He lost his place briefly to Vandoorne when he was fighting to get his new slick tyres up to temperature, but kept his head and calmly repassed the Belgian. A career-best sixth place was a fine result, and good to see after his recent bouts of misfortune, and the news that he is being replaced at Renault for 2018.
Double trouble for Ferrari
The Singapore Grand Prix should have been Ferrari and Sebastian Vettel’s biggest chance to open up a significant world championship points lead over Lewis Hamilton again, especially if Kimi Raikkonen had been able to hold the Mercedes driver down to a fifth-place finish and Vettel won. That would have seen the German leave Marina Bay with a 12-point advantage.
Instead, it all went wrong for both cars right at the start when they pincered Verstappen and triggered mayhem.
There are some who say that the quadruple champion was the architect of his own downfall as he moved over to claim the line into Turn 1 after a mediocre start, thus squeezing Verstappen ever closer to Raikkonen, but it was really just one of those things that happen.
That doesn’t alter the fact that he is now 28 points behind Hamilton, which means that even if he beats the Englishman into second place for the next four races, he would only draw level.
There’s a long way to go yet, with six more races, but Vettel could yet rue this as the race in which he lost a fifth title.
Verstappen feels the pinch
Some critics will insist Max Verstappen is a hothead who gets involved in too many accidents. But there wasn’t much he could have done to avoid the collision at the start when he was the meat in a Ferrari sandwich. The stewards declared it a racing incident, arguably one brought about because neither he nor Vettel made brilliant starts, whereas Raikkonen did.
The result was that he played no part in a race in which he could have been victorious.
Hulkenberg broken hearted again
When Nico Hulkenberg was running a comfortable fourth, even putting pressure on the disappointing Bottas, it wasn’t just the Renault camp that was populated with people who believed both thoroughly deserved the result. Hulkenberg had as usual got the best out of the sometimes tricky R.S.17 and was looking good all race until Renault’s reliability curse struck again. This time it was an oil leak that triggered his eventual – and cruel – demise. What's more, he now holds the record for most race starts without a podium...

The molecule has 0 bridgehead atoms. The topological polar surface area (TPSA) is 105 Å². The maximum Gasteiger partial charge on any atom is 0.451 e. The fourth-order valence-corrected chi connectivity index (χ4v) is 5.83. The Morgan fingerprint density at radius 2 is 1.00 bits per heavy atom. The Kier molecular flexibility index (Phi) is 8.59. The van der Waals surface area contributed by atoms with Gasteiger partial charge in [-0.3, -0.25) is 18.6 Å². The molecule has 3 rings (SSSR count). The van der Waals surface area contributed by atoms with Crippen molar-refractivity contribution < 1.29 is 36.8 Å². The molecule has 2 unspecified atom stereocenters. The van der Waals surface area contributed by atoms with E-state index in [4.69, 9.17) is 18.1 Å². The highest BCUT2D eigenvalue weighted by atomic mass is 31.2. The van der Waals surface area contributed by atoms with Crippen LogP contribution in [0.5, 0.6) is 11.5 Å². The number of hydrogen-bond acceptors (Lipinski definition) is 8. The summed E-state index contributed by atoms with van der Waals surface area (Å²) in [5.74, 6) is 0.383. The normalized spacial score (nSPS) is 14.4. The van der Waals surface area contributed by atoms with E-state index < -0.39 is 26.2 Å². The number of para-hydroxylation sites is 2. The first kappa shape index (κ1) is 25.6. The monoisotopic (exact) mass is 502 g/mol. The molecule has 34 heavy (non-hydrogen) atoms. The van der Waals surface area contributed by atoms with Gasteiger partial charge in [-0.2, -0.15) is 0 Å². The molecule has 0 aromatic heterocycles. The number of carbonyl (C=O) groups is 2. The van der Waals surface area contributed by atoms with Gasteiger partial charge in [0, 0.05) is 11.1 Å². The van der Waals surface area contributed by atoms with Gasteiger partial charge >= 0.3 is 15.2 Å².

Sauber's strategic nightmare
It’s not been unusual to see Sauber at the tail end of the field this year, but in a race where unpredictable conditions meant an outside shot at the top ten might have presented itself, the Swiss team didn’t appear to help themselves. Both Pascal Wehrlein and Marcus Ericsson started the race on full wet tyres, but while most drivers in the same position ditched them early for intermediates when it became apparent conditions had improved, Sauber hung Wehrlein out to dry with an inexplicably long first stint on the blue-marked rubber. By the time the German finally pitted he was way off the back of the field to the point where even a safety car couldn’t aid him. Ericsson, meanwhile, was switched to inters, but his subsequent move to softs – for just four laps – when all but Sainz opted to take on ultrasofts, left many a pundit baffled. That the Swede also suffered a system error on his car during a stop, and then crashed out of the race, capped a miserable Marina Bay weekend for the off-colour Hinwil squad.